What about custody during the virus?

Family Law

What about custody during the virus?

Arkansas Child Custody During The Coronavirus 

Many parents are asking questions about child visitation schedules and the Coronavirus. Below are common questions and basic guidelines. Overall, it is best to follow the court order. Remember that the judge’s duty is to consider what is in the best interest of the child (link to article) and Arkansas law wants children to have time with both parents. 

Now is the time to be flexible. When in doubt, co-parent. 

Do I have to follow court ordered visitation during the Coronavirus? 

Yes, follow the visitation schedule as closely as possible. 

The COVID-19 (Coronavirus) is unexpected. Few, if any, visitation orders before March 2020 mention a public health crisis. Your judge will expect you to follow the court order. Of course, some adjustments may be necessary. Try to figure out ways to accommodate both parents and the child.  

If the judge decides you used the coronavirus to change an agreement without the other parent’s consent, you are probably going to pay for it. Many courts around the country agree that coronavirus outbreak is not enoughon its own, to justify emergency custody changes 

For example, courts in Tennessee, Texas, California, Illinois and Ohio issued specific orders stating that visitation schedules are to be followed during the coronavirus pandemic. If you have an Arkansas order, this is a good indication of how your judge will rule.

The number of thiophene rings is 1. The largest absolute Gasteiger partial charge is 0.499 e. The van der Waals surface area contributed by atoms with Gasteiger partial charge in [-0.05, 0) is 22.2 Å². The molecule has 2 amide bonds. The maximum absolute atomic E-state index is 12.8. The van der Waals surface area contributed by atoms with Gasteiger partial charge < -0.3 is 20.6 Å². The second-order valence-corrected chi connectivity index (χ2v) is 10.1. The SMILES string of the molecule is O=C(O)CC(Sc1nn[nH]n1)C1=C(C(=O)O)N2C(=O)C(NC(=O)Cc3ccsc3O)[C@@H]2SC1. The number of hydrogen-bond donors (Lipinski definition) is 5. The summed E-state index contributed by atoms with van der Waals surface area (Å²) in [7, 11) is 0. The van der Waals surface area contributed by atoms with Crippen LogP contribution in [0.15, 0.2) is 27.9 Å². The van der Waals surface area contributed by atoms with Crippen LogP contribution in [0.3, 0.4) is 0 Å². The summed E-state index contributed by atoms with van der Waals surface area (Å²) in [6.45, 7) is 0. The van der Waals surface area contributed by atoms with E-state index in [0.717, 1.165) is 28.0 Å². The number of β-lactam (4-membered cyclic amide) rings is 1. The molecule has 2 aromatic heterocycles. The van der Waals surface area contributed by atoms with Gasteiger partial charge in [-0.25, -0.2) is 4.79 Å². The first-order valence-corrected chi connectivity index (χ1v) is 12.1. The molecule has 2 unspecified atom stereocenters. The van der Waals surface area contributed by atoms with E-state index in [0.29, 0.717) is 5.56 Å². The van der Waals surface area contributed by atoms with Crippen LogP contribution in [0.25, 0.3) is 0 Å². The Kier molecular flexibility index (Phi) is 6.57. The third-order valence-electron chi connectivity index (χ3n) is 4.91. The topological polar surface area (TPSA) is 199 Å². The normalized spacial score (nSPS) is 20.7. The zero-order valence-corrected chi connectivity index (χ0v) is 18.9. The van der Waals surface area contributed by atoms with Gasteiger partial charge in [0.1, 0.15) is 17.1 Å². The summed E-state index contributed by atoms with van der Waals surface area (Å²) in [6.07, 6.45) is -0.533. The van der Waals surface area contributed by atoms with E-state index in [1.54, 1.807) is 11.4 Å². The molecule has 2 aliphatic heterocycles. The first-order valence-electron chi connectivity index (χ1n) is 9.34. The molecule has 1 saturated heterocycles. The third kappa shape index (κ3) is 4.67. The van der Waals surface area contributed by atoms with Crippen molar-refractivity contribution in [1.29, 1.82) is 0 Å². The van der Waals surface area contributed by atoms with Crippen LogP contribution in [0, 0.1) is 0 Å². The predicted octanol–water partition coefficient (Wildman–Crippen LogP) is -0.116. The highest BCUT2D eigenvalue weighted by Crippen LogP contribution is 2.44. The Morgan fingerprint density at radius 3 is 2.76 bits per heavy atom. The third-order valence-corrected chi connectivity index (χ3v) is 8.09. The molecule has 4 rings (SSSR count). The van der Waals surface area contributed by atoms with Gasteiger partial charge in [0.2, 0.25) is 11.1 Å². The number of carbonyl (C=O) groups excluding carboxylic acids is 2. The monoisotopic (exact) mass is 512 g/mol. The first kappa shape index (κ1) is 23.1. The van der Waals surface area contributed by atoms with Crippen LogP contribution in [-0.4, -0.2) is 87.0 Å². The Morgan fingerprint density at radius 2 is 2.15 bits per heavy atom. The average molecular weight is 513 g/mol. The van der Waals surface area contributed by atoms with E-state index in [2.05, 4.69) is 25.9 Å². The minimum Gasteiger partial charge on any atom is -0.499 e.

The school year ended early, how does that change my visitation? 

It doesn’t. Follow your court ordered schedule. If the other parent has summer visitation, look at your school’s 2020 calendar and follow it. If you do not have court ordered visitation but have a standard routine, try to stick to it. 

What if the other parent lives or works somewhere with many coronavirus cases? 

You may be very concerned if the other parent works in healthcare, a grocery store or lives in New York City. Your concern is valid but may not be enough to justify a change. 

If you believe there is the threat of immediate harm to the child, consult an attorney. The courts are still hearing emergency orders, but your basis for having a court hearing should be strong. 

Okay, then what should I do? 

Co-parent!  

Working with the other parent is already the best way to manage child custody. Yes, you should follow the court order.  However, most orders allow the parents to make changes by agreement. 

Accommodating stay-at-home orders and staying healthy may require significant changes to visitation. Parents should document all changes in writing. Consult an attorney to make sure the change is clear and not in violation of any previous orders. 

If you do not have court ordered visitation, now is a good time to consult an attorney, by phone or video, to discuss a written agreement or agreed order.  

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Stewart A. Whaley Arkansas Lawyer

Stewart A. Whaley

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